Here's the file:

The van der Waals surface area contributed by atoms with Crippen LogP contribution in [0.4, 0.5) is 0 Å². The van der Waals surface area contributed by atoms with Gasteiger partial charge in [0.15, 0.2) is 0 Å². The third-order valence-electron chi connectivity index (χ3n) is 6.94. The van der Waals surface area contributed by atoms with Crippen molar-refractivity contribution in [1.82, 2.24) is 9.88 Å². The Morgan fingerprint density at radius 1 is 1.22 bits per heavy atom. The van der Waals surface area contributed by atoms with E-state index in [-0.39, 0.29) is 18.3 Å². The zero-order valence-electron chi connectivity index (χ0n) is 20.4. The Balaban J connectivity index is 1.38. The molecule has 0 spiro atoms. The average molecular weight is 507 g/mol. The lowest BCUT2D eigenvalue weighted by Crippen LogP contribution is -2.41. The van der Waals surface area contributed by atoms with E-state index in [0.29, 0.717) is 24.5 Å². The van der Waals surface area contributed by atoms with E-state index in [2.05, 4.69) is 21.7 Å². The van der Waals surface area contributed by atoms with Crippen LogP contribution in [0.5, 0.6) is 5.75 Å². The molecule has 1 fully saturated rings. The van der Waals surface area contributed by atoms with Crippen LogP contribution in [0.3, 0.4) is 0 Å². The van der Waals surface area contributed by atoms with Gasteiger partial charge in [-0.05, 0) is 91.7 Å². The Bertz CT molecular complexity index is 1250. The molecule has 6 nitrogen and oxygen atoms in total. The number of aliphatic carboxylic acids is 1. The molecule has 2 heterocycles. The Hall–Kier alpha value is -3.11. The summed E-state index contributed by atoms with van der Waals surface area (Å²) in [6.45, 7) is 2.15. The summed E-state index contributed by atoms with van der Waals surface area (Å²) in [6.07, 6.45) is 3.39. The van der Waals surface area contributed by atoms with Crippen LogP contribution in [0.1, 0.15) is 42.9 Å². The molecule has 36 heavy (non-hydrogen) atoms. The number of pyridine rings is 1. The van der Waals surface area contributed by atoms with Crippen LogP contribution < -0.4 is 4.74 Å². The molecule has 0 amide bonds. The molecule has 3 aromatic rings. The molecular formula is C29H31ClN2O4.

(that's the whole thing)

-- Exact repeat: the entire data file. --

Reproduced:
The van der Waals surface area contributed by atoms with Crippen LogP contribution in [0.4, 0.5) is 0 Å². The van der Waals surface area contributed by atoms with Gasteiger partial charge in [0.15, 0.2) is 0 Å². The third-order valence-electron chi connectivity index (χ3n) is 6.94. The van der Waals surface area contributed by atoms with Crippen molar-refractivity contribution in [1.82, 2.24) is 9.88 Å². The Morgan fingerprint density at radius 1 is 1.22 bits per heavy atom. The van der Waals surface area contributed by atoms with E-state index in [-0.39, 0.29) is 18.3 Å². The zero-order valence-electron chi connectivity index (χ0n) is 20.4. The Balaban J connectivity index is 1.38. The molecule has 0 spiro atoms. The average molecular weight is 507 g/mol. The lowest BCUT2D eigenvalue weighted by Crippen LogP contribution is -2.41. The van der Waals surface area contributed by atoms with E-state index in [0.29, 0.717) is 24.5 Å². The van der Waals surface area contributed by atoms with E-state index in [2.05, 4.69) is 21.7 Å². The van der Waals surface area contributed by atoms with Crippen LogP contribution in [0.5, 0.6) is 5.75 Å². The molecule has 1 fully saturated rings. The van der Waals surface area contributed by atoms with Crippen LogP contribution in [0.3, 0.4) is 0 Å². The van der Waals surface area contributed by atoms with Gasteiger partial charge in [-0.05, 0) is 91.7 Å². The Bertz CT molecular complexity index is 1250. The molecule has 6 nitrogen and oxygen atoms in total. The number of aliphatic carboxylic acids is 1. The molecule has 2 heterocycles. The Hall–Kier alpha value is -3.11. The summed E-state index contributed by atoms with van der Waals surface area (Å²) in [6.45, 7) is 2.15. The summed E-state index contributed by atoms with van der Waals surface area (Å²) in [6.07, 6.45) is 3.39. The van der Waals surface area contributed by atoms with Crippen LogP contribution in [0.1, 0.15) is 42.9 Å². The molecule has 36 heavy (non-hydrogen) atoms. The number of pyridine rings is 1. The van der Waals surface area contributed by atoms with Crippen LogP contribution < -0.4 is 4.74 Å². The molecule has 0 amide bonds. The molecule has 3 aromatic rings. The molecular formula is C29H31ClN2O4.